Factoring is a form of financing in which one company buys the receivables of another company for a fee. We show you here what types of factoring there are, how it works and what advantages and disadvantages it has.
Factoring in finance: How does it work?
Factoring is also known as receivables factoring or invoice financing. A factoring company buys the invoices or debts of another company.
The company that sells its receivables thus has the advantage that it receives payment immediately, even if the deadline for the receivable has not yet expired. Factoring can therefore be an effective means of avoiding or bridging liquidity bottlenecks.
Factoring is offered both by banks and by private companies specialising in it. Factoring services can be used by companies, self-employed persons as well as individuals.
Types of factoring
Recourse factoring is the most common form of factoring. Here, a company sells a receivable to the factoring provider. The factoring company pays the company a certain amount of the invoice immediately.
If the customer fails to pay, the company must buy back the receivable from the factoring provider - minus the amount already received. With recourse factoring, the risk of non-payment is always borne by the party selling the receivable.
In non-recourse factoring, the risk of non-payment is borne by the factoring provider. This means that a company receives part of the receivable amount immediately and the factoring company then takes care of collecting the receivable from the debtor.
With non-recourse factoring, however, it always depends on the conditions in the factoring contract. Some providers only bear the risk of non-payment if the debtor has filed for insolvency. If the debtor is not insolvent and only refuses to pay an invoice, the default risk may still lie with the selling company.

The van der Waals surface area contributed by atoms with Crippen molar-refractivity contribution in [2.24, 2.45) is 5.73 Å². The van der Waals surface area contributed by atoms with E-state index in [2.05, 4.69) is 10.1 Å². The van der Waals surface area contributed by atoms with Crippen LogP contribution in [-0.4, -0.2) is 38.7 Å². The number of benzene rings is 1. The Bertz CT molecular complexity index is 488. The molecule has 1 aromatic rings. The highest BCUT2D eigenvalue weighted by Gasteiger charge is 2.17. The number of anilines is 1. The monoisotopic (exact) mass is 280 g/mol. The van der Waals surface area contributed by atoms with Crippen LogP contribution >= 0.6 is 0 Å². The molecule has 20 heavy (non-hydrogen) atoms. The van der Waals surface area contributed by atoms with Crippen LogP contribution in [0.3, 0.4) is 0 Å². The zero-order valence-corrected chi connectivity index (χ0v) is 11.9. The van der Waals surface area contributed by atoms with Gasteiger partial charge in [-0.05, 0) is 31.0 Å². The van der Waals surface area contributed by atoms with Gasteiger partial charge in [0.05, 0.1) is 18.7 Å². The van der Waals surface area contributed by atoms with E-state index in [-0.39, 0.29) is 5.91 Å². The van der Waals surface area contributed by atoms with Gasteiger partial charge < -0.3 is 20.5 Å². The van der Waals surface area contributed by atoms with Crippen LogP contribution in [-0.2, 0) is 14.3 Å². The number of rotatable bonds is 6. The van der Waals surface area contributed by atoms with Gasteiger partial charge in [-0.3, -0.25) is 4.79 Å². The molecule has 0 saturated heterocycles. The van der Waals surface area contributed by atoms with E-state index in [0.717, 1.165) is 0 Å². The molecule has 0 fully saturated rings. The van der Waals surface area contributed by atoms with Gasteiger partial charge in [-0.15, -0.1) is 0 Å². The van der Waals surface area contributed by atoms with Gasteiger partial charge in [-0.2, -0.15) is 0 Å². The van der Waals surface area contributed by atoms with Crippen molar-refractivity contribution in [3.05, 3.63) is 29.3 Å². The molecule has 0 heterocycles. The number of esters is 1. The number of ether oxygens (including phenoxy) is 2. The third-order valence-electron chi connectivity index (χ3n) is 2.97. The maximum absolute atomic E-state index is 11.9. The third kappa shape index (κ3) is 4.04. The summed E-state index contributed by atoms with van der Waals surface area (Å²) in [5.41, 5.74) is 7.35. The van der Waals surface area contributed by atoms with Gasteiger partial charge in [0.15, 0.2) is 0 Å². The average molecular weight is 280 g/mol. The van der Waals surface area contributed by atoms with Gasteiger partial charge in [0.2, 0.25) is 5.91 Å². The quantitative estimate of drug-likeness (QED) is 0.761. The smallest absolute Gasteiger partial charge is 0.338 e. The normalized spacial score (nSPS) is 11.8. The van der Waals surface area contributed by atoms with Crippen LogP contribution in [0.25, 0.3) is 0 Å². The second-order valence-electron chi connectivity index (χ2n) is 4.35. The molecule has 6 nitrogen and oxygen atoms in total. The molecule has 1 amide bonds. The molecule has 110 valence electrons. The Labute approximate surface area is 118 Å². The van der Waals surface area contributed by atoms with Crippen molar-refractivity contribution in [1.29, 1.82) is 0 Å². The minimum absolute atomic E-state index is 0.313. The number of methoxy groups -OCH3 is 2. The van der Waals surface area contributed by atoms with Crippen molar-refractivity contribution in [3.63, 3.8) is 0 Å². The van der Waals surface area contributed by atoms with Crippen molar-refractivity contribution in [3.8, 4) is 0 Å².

Reverse factoring is the opposite of "classic" factoring as described above. Here, it is not the seller who concludes a factoring contract, but the buyer.
This is often used by companies that want to pay their suppliers by factoring. They enter into a reverse factoring agreement and the factoring provider then pays the supplier after the supplier has shipped the goods to the buyer.
Example of factoring in finance
A company has a receivable from a customer of £2,000 and sends an invoice to the customer on 09/05/2022. The payment period is 30 days, i.e. until 08.06.2022. The company sells the receivable to a factoring company and agrees recourse factoring with it.
The fee for the factoring contract is 5% of the invoice amount. The factoring company pays £1,000 immediately. If the customer's payment is received in full by 08.06., the factoring company pays a further £900 to the selling company. The remaining £100 is the factoring fee that the selling company has to pay to the factoring company.
If the customer did not pay the invoice, the company would have to buy back the debt in full, i.e. pay back the £1,000. If a non-recourse factoring contract had been concluded and the client was insolvent, the company would still receive the £900. The risk would then be borne by the factoring company.
What does a factoring company do?
A factoring company often offers not only factoring services, but also other services such as legal advice when it comes to debt collection. That is why a factoring company works closely with lawyers.
The factoring service provider takes over tasks such as checking the financial situation of debtors and can also contact them if desired. For example, if a company does not want to deal with the debt collection process itself, it can outsource this to a factoring company that offers this service.
Drawbacks of factoring
Factoring is often only worthwhile for companies that have very large amounts of receivables, as the high fees make this service hardly worthwhile for small amounts of receivables.
Some factoring providers also require their contractual partners to sell all their receivables to them and conclude a long-term factoring contract.
Benefits of factoring
Factoring can be a good way for a company to stay liquid. For example, if it sells all its receivables to a factoring company, this can generate a high positive cash flow, allowing the company to make investments or bridge a liquidity shortage.
Some factoring providers also take over the complete receivables management for a company so that it no longer has to worry about this process at all. This can save time and personnel costs.